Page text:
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    Recent research shows that 42% of U.S. adults are reporting anxiety and depression symptoms - up 11% over previous years. While that is alarming news, many of us are able to reach out to a qualified professional to seek help for mental health conditions if we need it. However, the reality is that the gap between individuals who need mental health care and those who receive it is sizable and grows bigger every year. Certain communities - for example, those who live in rural areas, certain ethnic communities, and even those within the military community - are often unable to find and receive the care they need. 

    As far back as 1999, the Report of the Surgeon General on Mental Health found that “despite the existence of effective treatments, disparities lie in the availability, accessibility and quality of mental health services for minorities, and those living in some rural and urban areas.” In this article, we look at underserved communities, the reasons why they are underserved, and what can be done about the problem. 

    Communities that are often underserved

    • Ethnic minority communities. Studies show that ethnic minority populations are as much at risk for mental health issues as the population as a whole, but receive substantially less treatment. For example, for individuals diagnosed with depression, 69% of Asian-Americans, 64% of Latinos, and 59% of African-Americans do not access mental health treatment, compared with 40% of the general population. 
    • Rural communities. Studies have shown that 20% of residents of nonmetropolitan counties in the US have a diagnosable mental health disorder but have significantly less access to care than those who live in metropolitan areas. In this case, the gap is most often due to a chronic shortage of local mental health professionals and facilities.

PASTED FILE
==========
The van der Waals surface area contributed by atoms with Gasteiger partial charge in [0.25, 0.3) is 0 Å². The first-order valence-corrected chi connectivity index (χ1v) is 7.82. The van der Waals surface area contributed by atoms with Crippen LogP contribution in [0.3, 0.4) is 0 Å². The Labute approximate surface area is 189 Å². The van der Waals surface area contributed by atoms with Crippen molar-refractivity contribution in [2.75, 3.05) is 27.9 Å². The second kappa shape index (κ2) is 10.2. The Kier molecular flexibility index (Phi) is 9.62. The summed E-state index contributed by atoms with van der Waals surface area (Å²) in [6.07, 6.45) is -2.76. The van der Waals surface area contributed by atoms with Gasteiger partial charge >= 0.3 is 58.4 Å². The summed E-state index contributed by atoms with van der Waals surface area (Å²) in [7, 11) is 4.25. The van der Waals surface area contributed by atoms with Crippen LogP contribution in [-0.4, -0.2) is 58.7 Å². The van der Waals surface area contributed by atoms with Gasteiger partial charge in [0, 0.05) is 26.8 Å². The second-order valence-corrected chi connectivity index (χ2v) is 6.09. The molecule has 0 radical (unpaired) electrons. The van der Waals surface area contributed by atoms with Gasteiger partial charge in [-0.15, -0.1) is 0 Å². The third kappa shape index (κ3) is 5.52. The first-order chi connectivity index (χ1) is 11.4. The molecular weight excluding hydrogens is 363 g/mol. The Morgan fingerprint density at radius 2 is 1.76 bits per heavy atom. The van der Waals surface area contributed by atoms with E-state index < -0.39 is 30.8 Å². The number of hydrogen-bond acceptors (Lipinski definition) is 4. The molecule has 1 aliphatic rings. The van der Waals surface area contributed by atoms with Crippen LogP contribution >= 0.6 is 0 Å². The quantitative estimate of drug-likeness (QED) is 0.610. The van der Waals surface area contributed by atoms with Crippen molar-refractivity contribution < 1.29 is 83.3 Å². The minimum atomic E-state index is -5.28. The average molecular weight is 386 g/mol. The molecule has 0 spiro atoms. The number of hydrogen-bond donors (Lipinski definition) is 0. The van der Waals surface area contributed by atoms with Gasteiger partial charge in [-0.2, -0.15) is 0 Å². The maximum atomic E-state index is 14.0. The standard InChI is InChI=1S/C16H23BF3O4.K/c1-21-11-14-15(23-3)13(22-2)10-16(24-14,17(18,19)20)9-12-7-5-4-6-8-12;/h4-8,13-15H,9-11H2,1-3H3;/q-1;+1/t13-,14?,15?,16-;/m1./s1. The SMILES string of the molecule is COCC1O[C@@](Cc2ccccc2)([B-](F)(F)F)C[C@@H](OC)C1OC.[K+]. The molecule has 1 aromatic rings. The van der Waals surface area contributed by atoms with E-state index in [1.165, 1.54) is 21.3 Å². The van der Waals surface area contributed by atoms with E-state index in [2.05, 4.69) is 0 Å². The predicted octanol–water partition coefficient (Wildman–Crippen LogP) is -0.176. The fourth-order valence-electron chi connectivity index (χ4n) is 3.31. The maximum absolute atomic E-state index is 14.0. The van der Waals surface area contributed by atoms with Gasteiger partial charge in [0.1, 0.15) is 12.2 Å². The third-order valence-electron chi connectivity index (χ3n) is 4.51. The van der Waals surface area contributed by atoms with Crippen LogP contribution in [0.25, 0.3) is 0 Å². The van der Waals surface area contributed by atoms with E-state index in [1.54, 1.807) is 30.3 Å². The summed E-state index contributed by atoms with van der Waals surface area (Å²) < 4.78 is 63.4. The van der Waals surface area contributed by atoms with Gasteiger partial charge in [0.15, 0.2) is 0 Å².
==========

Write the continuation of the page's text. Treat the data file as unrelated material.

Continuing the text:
• Underserved urban communities. The CDC says that individuals living below the poverty level in urban communities were nearly 2.5 times more likely to have depression than those at or above the poverty level. And recent research finds that that depression may be linked to characteristics of the neighborhoods in which they live - poor-quality housing, few resources, and unsafe conditions impose stress, which can lead to depression. Yet, these individuals are less likely to be able to access the quality mental health care they need.
    • Veterans. Thousands of returning military personnel struggle with mental health conditions, including PTSD, depression, and substance use disorders. But studies show that only 50% of returning vets receive the mental health treatment that they need. Some of the barriers have included long wait times and mental health stigmas. 
    • Older adults. Studies show that up to 20 percent of adults aged 65 and over have a mental health condition, yet this population also struggles to get the help it needs - most often due to inability (lack of transportation) to get to treatment, or inability to navigate complex medical insurance systems.

    What are the barriers to accessing mental health care?

    There are many reasons why certain communities aren’t getting the mental health care they need. These include: